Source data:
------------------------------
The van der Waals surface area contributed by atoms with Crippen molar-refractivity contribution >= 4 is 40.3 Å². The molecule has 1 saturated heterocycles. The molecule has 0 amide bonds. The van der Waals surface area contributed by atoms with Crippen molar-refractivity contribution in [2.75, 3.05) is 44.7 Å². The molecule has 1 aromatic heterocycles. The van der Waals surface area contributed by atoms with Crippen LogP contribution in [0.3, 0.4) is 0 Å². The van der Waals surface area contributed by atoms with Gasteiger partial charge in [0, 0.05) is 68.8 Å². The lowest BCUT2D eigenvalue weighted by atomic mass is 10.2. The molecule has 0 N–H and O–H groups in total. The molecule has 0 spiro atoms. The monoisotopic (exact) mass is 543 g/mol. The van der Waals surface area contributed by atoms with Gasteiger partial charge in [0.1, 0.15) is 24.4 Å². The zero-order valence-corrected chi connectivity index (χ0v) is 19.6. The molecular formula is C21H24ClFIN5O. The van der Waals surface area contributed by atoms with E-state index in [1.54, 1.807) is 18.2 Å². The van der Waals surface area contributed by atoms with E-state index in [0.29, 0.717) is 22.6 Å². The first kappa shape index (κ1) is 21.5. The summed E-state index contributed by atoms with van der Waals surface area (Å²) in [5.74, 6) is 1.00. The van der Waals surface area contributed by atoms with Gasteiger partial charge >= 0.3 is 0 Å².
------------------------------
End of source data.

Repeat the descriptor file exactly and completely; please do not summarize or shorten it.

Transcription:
The van der Waals surface area contributed by atoms with Crippen molar-refractivity contribution >= 4 is 40.3 Å². The molecule has 1 saturated heterocycles. The molecule has 0 amide bonds. The van der Waals surface area contributed by atoms with Crippen molar-refractivity contribution in [2.75, 3.05) is 44.7 Å². The molecule has 1 aromatic heterocycles. The van der Waals surface area contributed by atoms with Crippen LogP contribution in [0.3, 0.4) is 0 Å². The van der Waals surface area contributed by atoms with Gasteiger partial charge in [0, 0.05) is 68.8 Å². The lowest BCUT2D eigenvalue weighted by atomic mass is 10.2. The molecule has 0 N–H and O–H groups in total. The molecule has 0 spiro atoms. The monoisotopic (exact) mass is 543 g/mol. The van der Waals surface area contributed by atoms with Gasteiger partial charge in [0.1, 0.15) is 24.4 Å². The zero-order valence-corrected chi connectivity index (χ0v) is 19.6. The molecular formula is C21H24ClFIN5O. The van der Waals surface area contributed by atoms with E-state index in [1.54, 1.807) is 18.2 Å². The van der Waals surface area contributed by atoms with E-state index in [0.29, 0.717) is 22.6 Å². The first kappa shape index (κ1) is 21.5. The summed E-state index contributed by atoms with van der Waals surface area (Å²) in [5.74, 6) is 1.00. The van der Waals surface area contributed by atoms with Gasteiger partial charge >= 0.3 is 0 Å².